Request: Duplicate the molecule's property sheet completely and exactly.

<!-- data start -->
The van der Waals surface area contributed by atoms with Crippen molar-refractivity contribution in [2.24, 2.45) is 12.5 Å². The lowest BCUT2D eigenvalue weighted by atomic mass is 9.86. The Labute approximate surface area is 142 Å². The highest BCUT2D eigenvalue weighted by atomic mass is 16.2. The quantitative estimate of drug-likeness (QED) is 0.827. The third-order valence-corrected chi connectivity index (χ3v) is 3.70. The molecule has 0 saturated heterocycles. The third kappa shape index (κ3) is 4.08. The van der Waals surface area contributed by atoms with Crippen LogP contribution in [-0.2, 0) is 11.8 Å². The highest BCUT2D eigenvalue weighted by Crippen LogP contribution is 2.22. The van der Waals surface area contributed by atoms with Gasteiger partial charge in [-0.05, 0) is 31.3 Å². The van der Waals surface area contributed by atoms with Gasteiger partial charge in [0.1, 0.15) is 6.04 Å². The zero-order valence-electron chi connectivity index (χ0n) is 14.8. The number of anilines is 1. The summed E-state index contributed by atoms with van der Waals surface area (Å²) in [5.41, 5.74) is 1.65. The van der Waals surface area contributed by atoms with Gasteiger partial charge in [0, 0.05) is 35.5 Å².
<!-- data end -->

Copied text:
The van der Waals surface area contributed by atoms with Crippen molar-refractivity contribution in [2.24, 2.45) is 12.5 Å². The lowest BCUT2D eigenvalue weighted by atomic mass is 9.86. The Labute approximate surface area is 142 Å². The highest BCUT2D eigenvalue weighted by atomic mass is 16.2. The quantitative estimate of drug-likeness (QED) is 0.827. The third-order valence-corrected chi connectivity index (χ3v) is 3.70. The molecule has 0 saturated heterocycles. The third kappa shape index (κ3) is 4.08. The van der Waals surface area contributed by atoms with Crippen LogP contribution in [-0.2, 0) is 11.8 Å². The highest BCUT2D eigenvalue weighted by Crippen LogP contribution is 2.22. The van der Waals surface area contributed by atoms with Gasteiger partial charge in [-0.05, 0) is 31.3 Å². The van der Waals surface area contributed by atoms with Gasteiger partial charge in [0.1, 0.15) is 6.04 Å². The zero-order valence-electron chi connectivity index (χ0n) is 14.8. The number of anilines is 1. The summed E-state index contributed by atoms with van der Waals surface area (Å²) in [5.41, 5.74) is 1.65. The van der Waals surface area contributed by atoms with Gasteiger partial charge in [0, 0.05) is 35.5 Å².